Style: Melodic Death Metal
Release Date: 3 May 2019
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Amon Amarth have been a force to be reckoned with pretty much since they got together way back in 1992 and especially since their Twilight of the Thunder God album broke them globally in 2008. This eleventh album demonstrates what they do well across a dozen tracks and ably highlights why they're support on Slayer's farewell tour right now. Many people are calling it their best work in years.
So why is it leaving me mostly dry? Well, I'm not entirely sure.
Certainly some of it is that the majority of the album feels comfortable and safe and that's not something I expect from my death metal. Even a melodic death metal album is supposed to have some level of evil to it, something that's abrasive and heavy and in your face. Raven's Flight does that here and I can absolutely see the pit exploding a couple of minutes in. There's also a heavy section in Mjolner, Hammer of Thor that meets that need.
But the rest feels far too comfortable. I listened to the new Possessed EP earlier today and it feels evil and passionate and energetic. By comparison, Johan Hegg's voice is getting warm and cuddly, as if he's singing songs like Shield Wall to his grandchildren around a log fire. There's an emphasis beat in Skoll and Hati that ought to be calamitous but it's underwhelming. Maybe that's a production issue but I doubt it because this sounds smooth and well mixed throughout.
In fact, maybe that smoothness is the problem because it highlights just how effortless this is becoming for Amon Amarth. They're so good at what they do that even the more intricate sections are seamless, to the degree that the band members appear to be hardly even trying. Songs like The Berserker at Stamford Bridge or Wings of Eagles are Amon Amarth telling stories by the numbers. I won't call this material easy to play but they make it seem like it's as easy as the alphabet song.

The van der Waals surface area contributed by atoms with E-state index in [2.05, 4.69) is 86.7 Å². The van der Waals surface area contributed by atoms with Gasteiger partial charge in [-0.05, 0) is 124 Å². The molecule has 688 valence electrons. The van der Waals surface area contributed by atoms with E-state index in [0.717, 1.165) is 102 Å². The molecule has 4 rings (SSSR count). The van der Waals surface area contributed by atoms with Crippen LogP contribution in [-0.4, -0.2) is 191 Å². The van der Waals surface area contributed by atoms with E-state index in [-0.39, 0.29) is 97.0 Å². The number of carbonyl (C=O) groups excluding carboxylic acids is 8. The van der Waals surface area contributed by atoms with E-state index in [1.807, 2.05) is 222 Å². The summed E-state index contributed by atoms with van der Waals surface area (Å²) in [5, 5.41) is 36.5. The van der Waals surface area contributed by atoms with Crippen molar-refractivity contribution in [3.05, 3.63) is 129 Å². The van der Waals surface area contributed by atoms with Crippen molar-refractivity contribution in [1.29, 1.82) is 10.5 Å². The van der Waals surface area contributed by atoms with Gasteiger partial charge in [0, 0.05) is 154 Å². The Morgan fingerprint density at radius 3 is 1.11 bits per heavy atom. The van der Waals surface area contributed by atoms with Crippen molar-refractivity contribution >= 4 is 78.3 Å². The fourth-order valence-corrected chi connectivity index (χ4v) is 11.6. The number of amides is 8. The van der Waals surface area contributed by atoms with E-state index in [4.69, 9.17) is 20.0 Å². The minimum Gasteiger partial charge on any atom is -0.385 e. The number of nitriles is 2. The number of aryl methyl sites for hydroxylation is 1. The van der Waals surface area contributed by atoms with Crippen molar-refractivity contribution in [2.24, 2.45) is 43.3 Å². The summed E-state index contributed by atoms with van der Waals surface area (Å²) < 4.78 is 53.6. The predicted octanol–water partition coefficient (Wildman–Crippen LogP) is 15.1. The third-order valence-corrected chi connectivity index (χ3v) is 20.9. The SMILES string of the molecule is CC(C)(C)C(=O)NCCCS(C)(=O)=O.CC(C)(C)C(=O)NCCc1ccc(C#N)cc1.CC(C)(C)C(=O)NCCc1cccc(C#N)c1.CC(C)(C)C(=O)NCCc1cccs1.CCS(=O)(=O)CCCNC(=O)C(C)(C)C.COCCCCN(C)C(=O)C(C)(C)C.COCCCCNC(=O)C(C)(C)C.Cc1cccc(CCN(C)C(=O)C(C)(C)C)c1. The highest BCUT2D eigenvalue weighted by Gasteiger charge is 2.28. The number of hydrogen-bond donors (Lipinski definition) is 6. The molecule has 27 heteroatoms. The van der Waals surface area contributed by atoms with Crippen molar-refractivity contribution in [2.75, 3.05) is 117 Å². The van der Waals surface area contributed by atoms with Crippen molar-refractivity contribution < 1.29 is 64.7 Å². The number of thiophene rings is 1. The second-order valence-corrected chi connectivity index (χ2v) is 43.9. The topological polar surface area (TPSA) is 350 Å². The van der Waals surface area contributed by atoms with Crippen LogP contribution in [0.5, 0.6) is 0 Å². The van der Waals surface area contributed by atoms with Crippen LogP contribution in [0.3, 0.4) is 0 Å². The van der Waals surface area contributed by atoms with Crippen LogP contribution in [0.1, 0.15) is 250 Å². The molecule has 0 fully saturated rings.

Now, I really shouldn't complain if any musician is just so damn good that he can play fast songs like Skoll and Hati or Wings of Eagles without even breaking a sweat, but I feel as if folk that good should keep challenging themselves. One reason why Metallica's ...And Justice for All was so great is because the band really weren't that good; they simply gave it their all and played their socks off, which elevated their skills to another level.
Fafner's Gold is a fantastic start to the album, because it's a varied and intricate piece, with highs and lows and all sorts of interesting moments. The problem is that it suggests that the rest of the album will follow suit and it just doesn't. Valkyria comes close, with a glorious breakdown using bass and drum that should never seem that effortless, and Into the Dark gets interesting at points. The rest of the songs are more like When Once Again We Can Set Our Sails, which just finds a pace and follows it for four and a half minutes until the next song kicks on and that's about it.
I feel like I'm being emphatically negative here and I really don't aim to be. This isn't a bad album and there are plenty of highlights. It's going to sell well and help bolster Amon Amarth's reputation as a major force in the modern metal landscape. But it's bouncy and comfortable and accessible and easy to listen to and death metal should never be that way.
Maybe it's time for Johan Hegg to finally bite the bullet and own up to his band playing Viking metal rather than melodic death. This would go down far better with a big drinking horn full of mead in an oaken hall with brothers and sisters in metal around vast benches. Perhaps that's all that's bugging me. It's just that I haven't felt that way about an Amon Amarth album until this one.